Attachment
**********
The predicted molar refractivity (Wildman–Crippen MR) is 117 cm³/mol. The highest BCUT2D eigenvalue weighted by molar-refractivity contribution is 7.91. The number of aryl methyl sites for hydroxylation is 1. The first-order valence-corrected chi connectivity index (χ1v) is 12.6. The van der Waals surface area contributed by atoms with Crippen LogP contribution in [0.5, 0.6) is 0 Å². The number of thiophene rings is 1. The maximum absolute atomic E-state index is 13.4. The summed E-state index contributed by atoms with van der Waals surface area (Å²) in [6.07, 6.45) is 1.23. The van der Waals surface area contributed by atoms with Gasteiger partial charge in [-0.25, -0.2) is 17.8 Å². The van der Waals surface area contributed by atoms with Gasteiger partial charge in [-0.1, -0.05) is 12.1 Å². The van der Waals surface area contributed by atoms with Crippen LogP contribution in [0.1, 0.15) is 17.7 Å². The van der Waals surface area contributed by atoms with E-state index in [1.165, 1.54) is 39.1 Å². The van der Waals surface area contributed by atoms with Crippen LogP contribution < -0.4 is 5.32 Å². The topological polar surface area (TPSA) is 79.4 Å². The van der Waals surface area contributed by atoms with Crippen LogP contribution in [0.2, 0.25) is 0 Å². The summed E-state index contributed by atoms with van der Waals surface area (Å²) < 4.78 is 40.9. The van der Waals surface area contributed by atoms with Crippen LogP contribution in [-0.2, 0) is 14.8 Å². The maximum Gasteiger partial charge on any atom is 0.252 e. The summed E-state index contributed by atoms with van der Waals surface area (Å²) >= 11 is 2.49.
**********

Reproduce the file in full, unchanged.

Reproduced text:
The predicted molar refractivity (Wildman–Crippen MR) is 117 cm³/mol. The highest BCUT2D eigenvalue weighted by molar-refractivity contribution is 7.91. The number of aryl methyl sites for hydroxylation is 1. The first-order valence-corrected chi connectivity index (χ1v) is 12.6. The van der Waals surface area contributed by atoms with Crippen LogP contribution in [0.5, 0.6) is 0 Å². The number of thiophene rings is 1. The maximum absolute atomic E-state index is 13.4. The summed E-state index contributed by atoms with van der Waals surface area (Å²) in [6.07, 6.45) is 1.23. The van der Waals surface area contributed by atoms with Gasteiger partial charge in [-0.25, -0.2) is 17.8 Å². The van der Waals surface area contributed by atoms with Gasteiger partial charge in [-0.1, -0.05) is 12.1 Å². The van der Waals surface area contributed by atoms with Crippen LogP contribution in [0.1, 0.15) is 17.7 Å². The van der Waals surface area contributed by atoms with E-state index in [1.165, 1.54) is 39.1 Å². The van der Waals surface area contributed by atoms with Crippen LogP contribution < -0.4 is 5.32 Å². The topological polar surface area (TPSA) is 79.4 Å². The van der Waals surface area contributed by atoms with Crippen LogP contribution in [0.2, 0.25) is 0 Å². The summed E-state index contributed by atoms with van der Waals surface area (Å²) < 4.78 is 40.9. The van der Waals surface area contributed by atoms with Crippen LogP contribution in [-0.2, 0) is 14.8 Å². The maximum Gasteiger partial charge on any atom is 0.252 e. The summed E-state index contributed by atoms with van der Waals surface area (Å²) >= 11 is 2.49.